Food and Drug Administration
Contribution: Genetic manipulation and strain construction.
• Dr Roger Plaut
• Dr Scott Stibitz

The rBaSwAT surrogate, developed by the DBPAO, is an innovative solution that represents the future of the DBPAO’s approach to mitigate the risks associated with inactivated, virulent pathogens. A scientifically proven alternative to the use of Bacillus anthracis, this surrogate solution will provide significant hazard reduction in research, development, and testing initiatives.

In addition, surrogate use has the potential to reduce costs by eliminating the burdens associated with safely and securely shipping and using BSAT. rBaSwAT is the 1st step by the DBPAO to provide surrogate solutions for BSAT use that will reduce the costs and mitigate the risks for the DoD and all DBPAO customers. The rBaSwAT surrogate is available through the DBPAO Ordering System for Assays and Reagents (OSCAR).

Communicated by:

[As someone who studied anthrax outbreaks over many decades and when field strains could be mailed without fuss, the present maximum security preconditions are a show stopper. Hopefully this rBaSwAT surrogate and its variants will allow research to get back up into the saddle and be productive. Deep thanks to all those involved in the development of this avirulent strain. – Mod.MHJ

A HealthMap/ProMED-mail map can be accessed at:]

See Also

Anthrax – USA (04): laboratory errors, GAO investigation report 20160929.4524933
Bacillus cereus, anthrax-like infection – USA (FL) human 20160607.4270866


Bacillus cereus, anthrax-like infection – USA (02) (X) discussion 20110816.2475
Bacillus cereus, anthrax-like infection – USA: (TX) publication 20110815.2470

A ProMED-mail post
ProMED-mail is a program of the International Society for Infectious Diseases

Category A – Biological Weapon Agents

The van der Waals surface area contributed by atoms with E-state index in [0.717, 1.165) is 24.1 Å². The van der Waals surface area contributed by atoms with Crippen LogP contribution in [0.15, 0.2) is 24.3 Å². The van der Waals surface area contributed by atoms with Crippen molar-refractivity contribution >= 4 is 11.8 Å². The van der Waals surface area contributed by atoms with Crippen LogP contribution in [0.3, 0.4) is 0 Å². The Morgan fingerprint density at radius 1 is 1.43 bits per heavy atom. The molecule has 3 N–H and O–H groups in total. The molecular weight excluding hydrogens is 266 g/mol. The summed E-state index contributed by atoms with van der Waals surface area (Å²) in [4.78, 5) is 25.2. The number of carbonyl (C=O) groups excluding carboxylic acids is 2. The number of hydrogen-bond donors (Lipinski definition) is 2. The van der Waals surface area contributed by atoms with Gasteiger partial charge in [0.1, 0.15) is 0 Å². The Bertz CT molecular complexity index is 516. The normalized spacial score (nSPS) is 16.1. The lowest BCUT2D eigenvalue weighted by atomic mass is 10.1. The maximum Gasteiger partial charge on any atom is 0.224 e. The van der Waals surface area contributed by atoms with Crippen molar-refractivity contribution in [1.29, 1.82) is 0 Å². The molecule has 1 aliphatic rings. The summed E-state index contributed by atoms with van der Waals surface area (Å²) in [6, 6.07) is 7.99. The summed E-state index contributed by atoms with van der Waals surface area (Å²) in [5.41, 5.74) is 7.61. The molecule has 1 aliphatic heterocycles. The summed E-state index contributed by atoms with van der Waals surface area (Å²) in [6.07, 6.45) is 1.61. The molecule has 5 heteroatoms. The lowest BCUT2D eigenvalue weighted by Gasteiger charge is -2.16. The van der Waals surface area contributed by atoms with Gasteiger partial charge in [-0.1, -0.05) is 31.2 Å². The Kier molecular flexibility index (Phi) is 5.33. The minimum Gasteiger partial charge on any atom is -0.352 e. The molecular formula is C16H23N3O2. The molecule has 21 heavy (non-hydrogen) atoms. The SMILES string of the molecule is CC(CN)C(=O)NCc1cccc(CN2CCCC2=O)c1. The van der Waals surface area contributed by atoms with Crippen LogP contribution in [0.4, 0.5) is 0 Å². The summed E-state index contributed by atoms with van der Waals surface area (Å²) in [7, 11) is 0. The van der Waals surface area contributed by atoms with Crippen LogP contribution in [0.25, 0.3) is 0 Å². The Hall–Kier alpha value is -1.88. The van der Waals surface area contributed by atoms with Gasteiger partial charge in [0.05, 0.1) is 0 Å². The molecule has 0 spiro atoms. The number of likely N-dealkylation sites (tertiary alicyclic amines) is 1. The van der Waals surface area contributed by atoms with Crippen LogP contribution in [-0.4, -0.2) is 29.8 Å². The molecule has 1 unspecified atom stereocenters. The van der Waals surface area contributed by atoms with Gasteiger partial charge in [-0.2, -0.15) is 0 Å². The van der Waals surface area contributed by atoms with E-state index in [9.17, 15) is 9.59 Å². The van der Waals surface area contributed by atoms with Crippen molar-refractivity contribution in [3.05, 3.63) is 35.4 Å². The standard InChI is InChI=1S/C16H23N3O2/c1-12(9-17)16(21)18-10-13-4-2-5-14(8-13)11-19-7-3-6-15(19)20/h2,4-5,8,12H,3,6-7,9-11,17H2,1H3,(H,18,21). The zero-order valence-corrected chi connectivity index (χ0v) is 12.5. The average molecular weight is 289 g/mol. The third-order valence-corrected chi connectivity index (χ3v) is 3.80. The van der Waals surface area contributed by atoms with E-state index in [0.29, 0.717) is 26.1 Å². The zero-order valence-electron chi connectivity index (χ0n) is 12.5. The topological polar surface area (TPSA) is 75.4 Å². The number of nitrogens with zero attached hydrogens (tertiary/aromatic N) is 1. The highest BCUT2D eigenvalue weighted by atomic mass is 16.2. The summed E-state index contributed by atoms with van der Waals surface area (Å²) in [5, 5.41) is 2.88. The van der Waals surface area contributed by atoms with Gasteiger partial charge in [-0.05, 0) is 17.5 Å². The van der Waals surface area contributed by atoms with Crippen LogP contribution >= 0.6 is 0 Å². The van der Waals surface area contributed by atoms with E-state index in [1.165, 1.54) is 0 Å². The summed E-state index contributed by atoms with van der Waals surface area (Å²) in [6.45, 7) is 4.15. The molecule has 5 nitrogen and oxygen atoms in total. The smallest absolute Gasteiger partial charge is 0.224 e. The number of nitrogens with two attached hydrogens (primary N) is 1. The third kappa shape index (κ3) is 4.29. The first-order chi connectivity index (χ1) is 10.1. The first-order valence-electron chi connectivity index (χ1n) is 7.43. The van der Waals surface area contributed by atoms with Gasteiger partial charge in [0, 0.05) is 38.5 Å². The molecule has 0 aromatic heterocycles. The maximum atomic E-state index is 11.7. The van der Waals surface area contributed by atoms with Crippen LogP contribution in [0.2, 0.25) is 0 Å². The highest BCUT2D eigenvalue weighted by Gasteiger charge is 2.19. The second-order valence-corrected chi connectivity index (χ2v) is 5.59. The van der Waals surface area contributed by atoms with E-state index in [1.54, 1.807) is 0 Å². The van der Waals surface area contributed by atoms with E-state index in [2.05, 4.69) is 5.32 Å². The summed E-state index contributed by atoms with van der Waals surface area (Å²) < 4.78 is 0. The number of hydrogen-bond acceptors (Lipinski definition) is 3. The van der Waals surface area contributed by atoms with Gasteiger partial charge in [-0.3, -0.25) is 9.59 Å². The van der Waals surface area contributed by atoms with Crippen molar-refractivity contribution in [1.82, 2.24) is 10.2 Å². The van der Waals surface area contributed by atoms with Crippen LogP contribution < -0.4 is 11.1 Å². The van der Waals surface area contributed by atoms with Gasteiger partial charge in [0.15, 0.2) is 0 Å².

Category A pathogens are those organisms/biological agents that pose the highest risk to national security and public health because they can be easily disseminated or transmitted from person to person; result in high mortality rates and have the potential for major public health impact; might cause public panic and social disruption, and require special action for public health preparedness. — National Institutes of Health


Anthrax is a high-priority agent and poses a high risk to national security, it can be easily transmitted and disseminated, result in high mortality, has potential major public health impact, may cause public panic, or require special action for public health preparedness.

Bacillus anthracis (anthrax) is a non-contagious disease caused by the spore-forming bacterium Bacillus anthracis. An anthrax vaccine does exist but requires many injections for stable use. When discovered early, anthrax can be cured by administering antibiotics (such as ciprofloxacin).[11] Its first modern incidence in biological warfare were when Scandinavian “freedom fighters” supplied by the German General Staff used anthrax with unknown results against the Imperial Russian Army in Finland in 1916.[12] In 1993, the Aum Shinrikyo used anthrax in an unsuccessful attempt in Tokyo with zero fatalities.[8] Anthrax was used in a series of attacks on the offices of several United States Senators in late 2001. The anthrax was in a powder form and it was delivered by the mail.[13] Anthrax is one of the few biological agents that federal employees have been vaccinated for. The strain used in the 2001 anthrax attack was identical to the strain used by the USAMRIID.[14] -–Wikipedia